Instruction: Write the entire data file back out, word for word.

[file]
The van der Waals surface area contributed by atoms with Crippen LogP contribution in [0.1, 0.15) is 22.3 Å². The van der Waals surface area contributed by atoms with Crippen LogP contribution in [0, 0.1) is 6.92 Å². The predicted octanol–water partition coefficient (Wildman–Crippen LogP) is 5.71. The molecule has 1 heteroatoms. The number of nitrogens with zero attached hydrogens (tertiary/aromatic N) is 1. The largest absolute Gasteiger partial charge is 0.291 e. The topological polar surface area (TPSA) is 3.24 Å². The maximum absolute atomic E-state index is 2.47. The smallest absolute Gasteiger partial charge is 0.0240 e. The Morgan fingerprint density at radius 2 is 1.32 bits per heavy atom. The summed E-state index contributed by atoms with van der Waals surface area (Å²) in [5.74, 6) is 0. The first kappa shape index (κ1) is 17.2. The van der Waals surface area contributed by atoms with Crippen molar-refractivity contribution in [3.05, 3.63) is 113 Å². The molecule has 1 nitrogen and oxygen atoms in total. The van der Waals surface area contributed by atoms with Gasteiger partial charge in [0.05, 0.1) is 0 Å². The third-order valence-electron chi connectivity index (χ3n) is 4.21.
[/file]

The van der Waals surface area contributed by atoms with Crippen LogP contribution in [0.1, 0.15) is 22.3 Å². The van der Waals surface area contributed by atoms with Crippen LogP contribution in [0, 0.1) is 6.92 Å². The predicted octanol–water partition coefficient (Wildman–Crippen LogP) is 5.71. The molecule has 1 heteroatoms. The number of nitrogens with zero attached hydrogens (tertiary/aromatic N) is 1. The largest absolute Gasteiger partial charge is 0.291 e. The topological polar surface area (TPSA) is 3.24 Å². The maximum absolute atomic E-state index is 2.47. The smallest absolute Gasteiger partial charge is 0.0240 e. The Morgan fingerprint density at radius 2 is 1.32 bits per heavy atom. The summed E-state index contributed by atoms with van der Waals surface area (Å²) in [5.74, 6) is 0. The first kappa shape index (κ1) is 17.2. The van der Waals surface area contributed by atoms with Crippen molar-refractivity contribution in [3.05, 3.63) is 113 Å². The molecule has 1 nitrogen and oxygen atoms in total. The van der Waals surface area contributed by atoms with Gasteiger partial charge in [0.05, 0.1) is 0 Å². The third-order valence-electron chi connectivity index (χ3n) is 4.21.